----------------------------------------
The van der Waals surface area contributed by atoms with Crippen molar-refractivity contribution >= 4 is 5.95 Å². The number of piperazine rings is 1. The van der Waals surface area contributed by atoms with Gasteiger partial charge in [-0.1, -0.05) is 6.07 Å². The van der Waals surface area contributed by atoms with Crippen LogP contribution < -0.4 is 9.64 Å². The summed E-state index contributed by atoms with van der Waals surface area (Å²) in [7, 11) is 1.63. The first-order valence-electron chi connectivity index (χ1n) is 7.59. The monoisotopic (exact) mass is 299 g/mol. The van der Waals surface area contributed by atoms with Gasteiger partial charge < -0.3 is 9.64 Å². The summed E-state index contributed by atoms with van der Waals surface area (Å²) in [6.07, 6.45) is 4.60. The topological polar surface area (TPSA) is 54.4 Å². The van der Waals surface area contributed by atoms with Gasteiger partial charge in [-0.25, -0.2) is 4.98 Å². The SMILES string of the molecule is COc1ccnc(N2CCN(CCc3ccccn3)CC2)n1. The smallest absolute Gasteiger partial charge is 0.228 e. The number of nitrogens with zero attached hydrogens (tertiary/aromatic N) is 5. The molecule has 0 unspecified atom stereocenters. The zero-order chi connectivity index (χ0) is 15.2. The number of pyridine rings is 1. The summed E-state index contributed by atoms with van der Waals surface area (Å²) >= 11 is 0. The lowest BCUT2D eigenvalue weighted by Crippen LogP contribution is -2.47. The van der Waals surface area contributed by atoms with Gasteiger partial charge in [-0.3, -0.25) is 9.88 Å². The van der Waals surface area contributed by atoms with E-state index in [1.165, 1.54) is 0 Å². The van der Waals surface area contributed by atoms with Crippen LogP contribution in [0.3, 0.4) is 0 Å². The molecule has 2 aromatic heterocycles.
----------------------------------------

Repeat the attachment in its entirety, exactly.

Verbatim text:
The van der Waals surface area contributed by atoms with Crippen molar-refractivity contribution >= 4 is 5.95 Å². The number of piperazine rings is 1. The van der Waals surface area contributed by atoms with Gasteiger partial charge in [-0.1, -0.05) is 6.07 Å². The van der Waals surface area contributed by atoms with Crippen LogP contribution < -0.4 is 9.64 Å². The summed E-state index contributed by atoms with van der Waals surface area (Å²) in [7, 11) is 1.63. The first-order valence-electron chi connectivity index (χ1n) is 7.59. The monoisotopic (exact) mass is 299 g/mol. The van der Waals surface area contributed by atoms with Gasteiger partial charge < -0.3 is 9.64 Å². The summed E-state index contributed by atoms with van der Waals surface area (Å²) in [6.07, 6.45) is 4.60. The topological polar surface area (TPSA) is 54.4 Å². The van der Waals surface area contributed by atoms with Gasteiger partial charge in [-0.25, -0.2) is 4.98 Å². The SMILES string of the molecule is COc1ccnc(N2CCN(CCc3ccccn3)CC2)n1. The smallest absolute Gasteiger partial charge is 0.228 e. The number of nitrogens with zero attached hydrogens (tertiary/aromatic N) is 5. The molecule has 0 unspecified atom stereocenters. The zero-order chi connectivity index (χ0) is 15.2. The number of pyridine rings is 1. The summed E-state index contributed by atoms with van der Waals surface area (Å²) >= 11 is 0. The lowest BCUT2D eigenvalue weighted by Crippen LogP contribution is -2.47. The van der Waals surface area contributed by atoms with Gasteiger partial charge in [-0.3, -0.25) is 9.88 Å². The van der Waals surface area contributed by atoms with E-state index in [1.165, 1.54) is 0 Å². The van der Waals surface area contributed by atoms with Crippen LogP contribution in [0.3, 0.4) is 0 Å². The molecule has 2 aromatic heterocycles.